Welcome for law on teachers’ sexuality

Donal Og Cusack pictured at the launch of Stand Up! Awareness Week on Homophobic and Transphobic Bullying at the Department of Education in Dublin.

Gay rights groups have welcomed proposed laws which would ensure that religious-run schools could not sack a teacher based on their sexuality.

A proposed amendment to the so-called “chill factor” in employment laws has been tabled by a group of Labour parliamentarians and will be debated in the Seanad next week.

It will change Section 37 in the Employment Equality Act, which allows religious employers an exemption from discrimination rules to end a contract or refuse to hire someone, based on its ethos. This means certain schools and hospitals could fire staff for a range of reasons, including being divorced, or being gay.

This has, for years, acted as a “chill factor” for teachers who are fearful of revealing their sexuality in case they lose their jobs, according to the Gay and Lesbian Equality Network.

“Nobody should be in jeopardy of their job just because of their identity or status” said its director of education policy, Sandra Irwin-Gowran.

She said there is a link between this “fear factor” and homophobic bullying in schools: “Removal of uncertainty will be an important building block in ensuring that schools can urgently and comprehensively address bullying.”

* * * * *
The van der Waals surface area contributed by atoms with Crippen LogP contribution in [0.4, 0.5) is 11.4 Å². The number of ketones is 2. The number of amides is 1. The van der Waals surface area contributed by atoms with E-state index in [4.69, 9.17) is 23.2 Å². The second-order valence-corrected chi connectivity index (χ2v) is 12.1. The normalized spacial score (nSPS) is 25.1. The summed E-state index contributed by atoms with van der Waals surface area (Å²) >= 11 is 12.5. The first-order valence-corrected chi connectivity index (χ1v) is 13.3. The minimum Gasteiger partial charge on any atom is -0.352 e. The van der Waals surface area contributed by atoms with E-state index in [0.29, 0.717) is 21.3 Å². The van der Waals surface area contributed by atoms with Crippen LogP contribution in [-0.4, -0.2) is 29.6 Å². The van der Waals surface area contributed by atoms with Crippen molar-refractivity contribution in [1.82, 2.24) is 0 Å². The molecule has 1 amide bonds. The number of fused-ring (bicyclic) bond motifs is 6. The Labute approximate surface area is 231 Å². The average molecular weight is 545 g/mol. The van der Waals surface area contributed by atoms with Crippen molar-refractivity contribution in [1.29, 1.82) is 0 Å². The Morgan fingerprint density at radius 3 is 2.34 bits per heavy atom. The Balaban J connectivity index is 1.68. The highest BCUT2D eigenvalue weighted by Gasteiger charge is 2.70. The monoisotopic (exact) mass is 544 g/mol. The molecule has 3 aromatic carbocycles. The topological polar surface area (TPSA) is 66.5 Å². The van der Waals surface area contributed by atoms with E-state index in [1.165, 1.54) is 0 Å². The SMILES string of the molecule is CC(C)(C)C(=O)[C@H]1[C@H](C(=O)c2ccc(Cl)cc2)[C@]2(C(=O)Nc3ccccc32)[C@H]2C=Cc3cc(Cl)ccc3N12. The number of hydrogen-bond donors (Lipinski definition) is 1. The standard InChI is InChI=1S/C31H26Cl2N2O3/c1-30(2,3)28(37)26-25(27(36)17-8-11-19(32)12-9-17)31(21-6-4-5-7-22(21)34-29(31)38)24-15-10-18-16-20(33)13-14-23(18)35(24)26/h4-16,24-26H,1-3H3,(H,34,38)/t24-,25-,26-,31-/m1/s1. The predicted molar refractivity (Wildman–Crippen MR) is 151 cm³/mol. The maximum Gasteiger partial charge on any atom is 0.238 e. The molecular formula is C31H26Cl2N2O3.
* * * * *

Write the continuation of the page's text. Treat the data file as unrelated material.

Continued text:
The bill was published by TDs John Lyons, Ciara Conway, Dominic Hannigan, Aodháin Ó Riordáin, and senator Ivana Bacik.

Fianna Fáil senator, Averil Power, who published a bill last May to change Section 37, said the latest proposal does not go far enough.

She believes it may still allow teachers to be discriminated against solely on their sexual orientation.

“Instead of banning discrimination, it includes a specific clause under which employers may claim that taking action against a gay employee is “justified by a legitimate aim”, she said.

Senator Power said she plans to table a number of amendments to the bill and hopes a final text can be agreed to on a cross-party basis. “I look forward to debating this issue in the Seanad next week and will be asking Labour to explain the rationale for still permitting discrimination in some circumstances,” she said.


Lifestyle

From Turkey to Vietnam, here’s where the chef and food writer has fallen in love with on her travellers.Sabrina Ghayour’s top 5 cities for foodies to visit

Dr Dympna Kavanagh, chief dental officer, Department of Health (University College Cork graduate)Working Life: Dr Dympna Kavanagh, chief dental officer, Department of Health

Like most Irish kids of our generation, chillies, spicy food, heat were never really big aspects of our formative eating experiences.Currabinny Cooks: Getting spicy in the kitchen

New Yorker Jessica Bonenfant Coogan has noticed a curious discrepancy between east and west when it comes to Cork county; arts infrastructure has tended to be better resourced in the west of Ireland’s largest county.Making an artistic mark in East Cork

More From The Irish Examiner